19.03.2019 | University of British Columbia
Additive printing processes for flexible touchscreens: increased materials and cost efficiency
19.03.2019 | INM - Leibniz-Institut für Neue Materialien gGmbH
DESY and MPSD scientists create high-order harmonics from solids with controlled polarization states, taking advantage of both crystal symmetry and attosecond electronic dynamics. The newly demonstrated technique might find intriguing applications in petahertz electronics and for spectroscopic studies of novel quantum materials.
The nonlinear process of high-order harmonic generation (HHG) in gases is one of the cornerstones of attosecond science (an attosecond is a billionth of a...
Nano- and microtechnology are promising candidates not only for medical applications such as drug delivery but also for the creation of little robots or flexible integrated sensors. Scientists from the Max Planck Institute for Polymer Research (MPI-P) have created magnetic microparticles, with a newly developed method, that could pave the way for building micro-motors or guiding drugs in the human body to a target, like a tumor. The preparation of such structures as well as their remote-control can be regulated using magnetic fields and therefore can find application in an array of domains.
The magnetic properties of a material control how this material responds to the presence of a magnetic field. Iron oxide is the main component of rust but also...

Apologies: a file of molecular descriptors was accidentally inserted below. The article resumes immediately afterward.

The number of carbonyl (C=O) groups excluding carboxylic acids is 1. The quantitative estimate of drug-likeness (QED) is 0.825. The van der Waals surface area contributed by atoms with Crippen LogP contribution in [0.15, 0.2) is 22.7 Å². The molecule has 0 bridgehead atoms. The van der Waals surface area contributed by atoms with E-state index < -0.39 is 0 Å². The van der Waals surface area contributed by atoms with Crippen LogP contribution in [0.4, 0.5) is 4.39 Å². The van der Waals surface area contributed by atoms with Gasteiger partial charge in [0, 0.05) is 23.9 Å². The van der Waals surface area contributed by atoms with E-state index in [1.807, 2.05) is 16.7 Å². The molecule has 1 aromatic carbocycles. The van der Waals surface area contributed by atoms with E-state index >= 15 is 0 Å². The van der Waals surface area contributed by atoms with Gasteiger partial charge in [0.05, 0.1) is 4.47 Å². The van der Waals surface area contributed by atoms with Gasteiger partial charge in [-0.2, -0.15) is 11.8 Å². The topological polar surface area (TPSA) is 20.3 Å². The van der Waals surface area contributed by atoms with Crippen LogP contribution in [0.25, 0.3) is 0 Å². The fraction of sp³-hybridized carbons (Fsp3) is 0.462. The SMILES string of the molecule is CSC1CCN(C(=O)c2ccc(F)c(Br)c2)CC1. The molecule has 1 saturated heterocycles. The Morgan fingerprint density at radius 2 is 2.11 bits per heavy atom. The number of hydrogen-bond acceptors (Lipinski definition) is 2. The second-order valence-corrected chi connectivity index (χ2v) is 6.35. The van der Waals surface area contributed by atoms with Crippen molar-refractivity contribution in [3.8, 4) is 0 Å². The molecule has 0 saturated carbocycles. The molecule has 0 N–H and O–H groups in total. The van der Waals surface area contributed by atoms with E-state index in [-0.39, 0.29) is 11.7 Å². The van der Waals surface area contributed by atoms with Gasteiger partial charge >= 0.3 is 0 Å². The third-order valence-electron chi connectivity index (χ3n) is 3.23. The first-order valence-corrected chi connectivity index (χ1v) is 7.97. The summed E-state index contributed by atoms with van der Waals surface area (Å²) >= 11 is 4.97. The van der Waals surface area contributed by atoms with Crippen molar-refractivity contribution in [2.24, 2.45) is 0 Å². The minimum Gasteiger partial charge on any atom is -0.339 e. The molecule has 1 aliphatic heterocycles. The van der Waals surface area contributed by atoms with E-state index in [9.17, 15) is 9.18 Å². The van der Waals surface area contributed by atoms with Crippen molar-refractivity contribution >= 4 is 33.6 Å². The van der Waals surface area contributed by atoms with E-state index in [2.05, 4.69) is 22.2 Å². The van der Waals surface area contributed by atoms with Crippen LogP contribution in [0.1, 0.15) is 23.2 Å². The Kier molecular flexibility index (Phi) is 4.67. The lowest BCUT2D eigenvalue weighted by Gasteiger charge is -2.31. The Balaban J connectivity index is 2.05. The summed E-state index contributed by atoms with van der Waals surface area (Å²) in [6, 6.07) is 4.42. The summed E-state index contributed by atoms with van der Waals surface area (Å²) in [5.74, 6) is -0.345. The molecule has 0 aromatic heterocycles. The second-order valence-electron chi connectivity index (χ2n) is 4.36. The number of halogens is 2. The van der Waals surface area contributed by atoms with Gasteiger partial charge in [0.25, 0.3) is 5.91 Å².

Due to the special arrangement of its molecules, a new coating made of corn starch is able to repair small scratches by itself through heat: The cross-linking via ring-shaped molecules makes the material mobile, so that it compensates for the scratches and these disappear again.
Superficial micro-scratches on the car body or on other high-gloss surfaces are harmless, but annoying. Especially in the luxury segment such surfaces are...
The Potsdam Echelle Polarimetric and Spectroscopic Instrument (PEPSI) at the Large Binocular Telescope (LBT) in Arizona released its first image of the surface magnetic field of another star. In a paper in the European journal Astronomy & Astrophysics, the PEPSI team presents a Zeeman- Doppler-Image of the surface of the magnetically active star II Pegasi.
A special technique allows astronomers to resolve the surfaces of faraway stars. Those are otherwise only seen as point sources, even in the largest telescopes...
Researchers at Chalmers University of Technology and the University of Gothenburg, Sweden, have proposed a way to create a completely new source of radiation. Ultra-intense light pulses consist of the motion of a single wave and can be described as a tsunami of light. The strong wave can be used to study interactions between matter and light in a unique way. Their research is now published in the scientific journal Physical Review Letters.
"This source of radiation lets us look at reality through a new angle - it is like twisting a mirror and discovering something completely different," says...
11.03.2019 | Event News
01.03.2019 | Event News
28.02.2019 | Event News
22.03.2019 | Life Sciences
22.03.2019 | Life Sciences
22.03.2019 | Information Technology